Blog
WE ARE NOW PREPARING 2019 INDIVIDUAL AND CORPORATE TAX RETURNS
565 West Adams Street, Suite 600, Chicago, IL 60661
Youtube WeChat Facebook Twitter
Search
The Tax Practice of IIT Chicago-Kent College of Law
The Tax Practice of IIT Chicago-Kent College of Law

312-906-5041

Talk to a lawyer now.

Qualified Offers to Appeals

Posted on in IRS

qualified offer, tax court, Chicago Tax AttorneysYour tax return has been audited, and you're reasonably certain that the IRS is (mostly) wrong.  While your inclination might be to take your winning case directly to the Tax Court, there are very good reasons why you should submit a reasonable offer to settle the case before you file your petition starting the litigation.

According to the IRS' own rules, if you make an offer to settle the case administratively (i.e., with the IRS Appeals Division) that is "qualified", and the IRS rejects the offer and you subsequently succeed in the Tax Court, you may be able to recover the costs you incurred in connection with your attempts to administratively resolve the case.

So, what’s a Qualified Offer?  One that is:

  • Made at least 30 days before the case goes to trial in Tax Court;
  • Specifies an amount of liability that you are willing to accept and pay;
  • Designated by you specifically as a Qualified Offer; and…
  • Not withdrawn (by you) before:
    • The IRS rejects the offer,
    • The trial begins, or
    • 90 days go by after the offer is first submitted to the IRS,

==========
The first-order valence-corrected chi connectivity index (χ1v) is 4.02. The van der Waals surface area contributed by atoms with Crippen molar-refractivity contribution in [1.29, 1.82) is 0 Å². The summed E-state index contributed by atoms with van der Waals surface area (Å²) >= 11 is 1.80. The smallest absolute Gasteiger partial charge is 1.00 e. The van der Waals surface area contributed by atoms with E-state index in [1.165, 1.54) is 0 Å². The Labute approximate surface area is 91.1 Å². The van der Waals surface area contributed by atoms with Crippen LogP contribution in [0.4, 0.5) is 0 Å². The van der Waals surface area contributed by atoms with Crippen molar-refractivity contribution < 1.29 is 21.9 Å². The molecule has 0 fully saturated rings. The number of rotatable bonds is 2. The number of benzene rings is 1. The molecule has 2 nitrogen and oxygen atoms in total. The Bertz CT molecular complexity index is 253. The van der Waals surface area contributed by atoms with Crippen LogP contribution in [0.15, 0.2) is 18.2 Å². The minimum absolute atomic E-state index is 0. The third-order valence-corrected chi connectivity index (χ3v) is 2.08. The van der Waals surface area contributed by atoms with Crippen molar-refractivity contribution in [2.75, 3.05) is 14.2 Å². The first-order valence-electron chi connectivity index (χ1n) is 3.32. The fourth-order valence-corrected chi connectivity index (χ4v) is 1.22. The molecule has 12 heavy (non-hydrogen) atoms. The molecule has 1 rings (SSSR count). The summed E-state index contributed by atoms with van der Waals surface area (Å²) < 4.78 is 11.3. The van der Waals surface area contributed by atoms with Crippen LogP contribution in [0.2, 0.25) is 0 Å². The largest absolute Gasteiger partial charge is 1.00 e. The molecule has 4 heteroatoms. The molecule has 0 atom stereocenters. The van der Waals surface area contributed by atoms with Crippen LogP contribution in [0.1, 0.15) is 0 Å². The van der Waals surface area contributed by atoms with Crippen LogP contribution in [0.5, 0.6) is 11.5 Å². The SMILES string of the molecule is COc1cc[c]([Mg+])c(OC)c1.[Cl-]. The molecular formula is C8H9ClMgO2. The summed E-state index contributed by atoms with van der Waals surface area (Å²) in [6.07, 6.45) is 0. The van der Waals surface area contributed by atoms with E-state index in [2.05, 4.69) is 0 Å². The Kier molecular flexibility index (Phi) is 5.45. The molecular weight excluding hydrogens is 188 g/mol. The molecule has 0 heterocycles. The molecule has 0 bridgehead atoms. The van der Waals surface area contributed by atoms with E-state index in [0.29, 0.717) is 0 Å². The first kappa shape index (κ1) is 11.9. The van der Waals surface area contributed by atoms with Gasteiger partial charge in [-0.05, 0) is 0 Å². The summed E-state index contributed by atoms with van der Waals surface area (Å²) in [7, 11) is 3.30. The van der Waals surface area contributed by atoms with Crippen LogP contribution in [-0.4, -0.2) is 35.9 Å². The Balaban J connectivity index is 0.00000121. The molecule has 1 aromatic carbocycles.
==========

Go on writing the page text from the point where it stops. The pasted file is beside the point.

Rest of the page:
Given the high representation expenses typically incurred when dealing with the IRS Appeals Division (and simultaneously preparing for likely litigation), that is a potentially massive amount of money you can save if you are successful in court after submitting the Qualified Offer.  And, there really is not a downside, other than the time and effort it takes to make certain you comply with the requirements.

Details Added by Tax Court

The IRS policy wasn't quite enough for the Tax Court, which added a few restrictions of its own to the Qualified Offer rules. You can still make a Qualified Offer, and still get your administrative costs covered by the IRS without meeting these 'extras.’ However, you must meet these additional requirements in order to have the IRS pay your court-related costs:

  • You must file your petition to have the IRS cover court costs in a timely manner;
  • You cannot unreasonably extend the court case;
  • You must have exhausted all non-court methods of remedying your conflict with the IRS;
  • You may not have a net worth above $2 million when you filed your petition to fight in Tax Court;
  • You must be the 'prevailing party' in the relevant Court proceeding; and
  • You cannot claim unreasonable court costs.

Why Qualified Offers?

You might be asking yourself why the IRS would offer you the chance to make a Qualified Offer and accordingly have your costs paid by them. The answer is surprisingly pragmatic; by offering you the chance to admit some amount of liability and encouraging the IRS itself to not pursue unreasonable cases into Tax Court, the Service actually ends up conserving resources and saving precious (and dwindling) budgeted funds.

Qualified Offers to Appeals can be an effective strategy in dealing with the IRS in Tax Court.  However, you need to make sure you have a strong position on the issues, and one that is presented persuasively to the Service. At Chicago-Kent Tax Clinic, our skilled attorneys have extensive experience working for both the IRS and in private practice. We provide affordable assistance to individuals and businesses for all types of tax controversies. If you need help with a Qualified Offer, or any other kind of tax problem, contact our office today at 312-906-5041.

Source:

http://www.irs.gov/irm/part8/irm_08-007-015.html

Back to Top